According to the newest anxiety-inducing study from the United Nations’ climate monitoring organization, the Intergovernmental Panel on Climate Change (IPCC), it’s not over yet, but things are looking very, very bad.
UN Secretary-General Antonio Guterres and the UN are specifically urging richer countries to aim for net zero emissions by 2040 and developing countries to aim for it by 2050 — roughly ten years earlier on both counts than previous target estimates — while also acknowledging that those targets are unlikely to be met at current levels of mitigation and adaptation policy.
IPCC has even put a number on it: if the planet warms by more than 1.5 degrees Celsius/2.5 degrees Fahrenheit during the next decade, all hell will break out.
If our leaders are unable, unwilling, or unable to achieve these goals, the implications will be grave, as the research warns: water shortages will become prevalent as heatwaves and droughts grow more often and longer; global hunger will occur; and infectious disease rates will increase.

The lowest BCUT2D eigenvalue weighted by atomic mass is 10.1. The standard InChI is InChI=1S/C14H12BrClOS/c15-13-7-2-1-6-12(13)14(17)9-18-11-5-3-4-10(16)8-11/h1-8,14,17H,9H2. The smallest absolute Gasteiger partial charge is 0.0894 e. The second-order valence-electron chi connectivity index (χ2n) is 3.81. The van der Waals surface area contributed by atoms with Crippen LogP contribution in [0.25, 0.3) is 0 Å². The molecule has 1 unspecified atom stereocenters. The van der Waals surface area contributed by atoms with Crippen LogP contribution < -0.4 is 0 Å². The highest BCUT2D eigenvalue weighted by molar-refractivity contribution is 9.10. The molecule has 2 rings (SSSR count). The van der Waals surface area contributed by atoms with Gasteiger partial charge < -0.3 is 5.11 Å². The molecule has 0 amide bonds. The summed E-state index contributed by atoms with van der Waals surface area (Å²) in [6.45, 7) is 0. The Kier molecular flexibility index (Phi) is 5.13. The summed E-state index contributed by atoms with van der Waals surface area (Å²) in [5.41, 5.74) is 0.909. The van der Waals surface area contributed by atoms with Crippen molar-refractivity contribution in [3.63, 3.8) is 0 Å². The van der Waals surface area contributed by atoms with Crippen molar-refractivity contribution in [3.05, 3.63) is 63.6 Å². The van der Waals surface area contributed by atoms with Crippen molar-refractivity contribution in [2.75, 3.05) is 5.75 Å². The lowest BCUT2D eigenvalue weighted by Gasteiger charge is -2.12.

In addition to the zero-emission objectives, the UN has set an even more improbable target: wealthier nations must stop using coal by 2030, and poorer countries must do so by 2040.
We are at a “critical juncture in history,” and the decisions we make now and in the next years will resonate throughout the planet for hundreds, if not thousands, of years — and we can’t deny, that’s a terrifying notion.
The article is based on IPCC report; edited by Clean-Future Team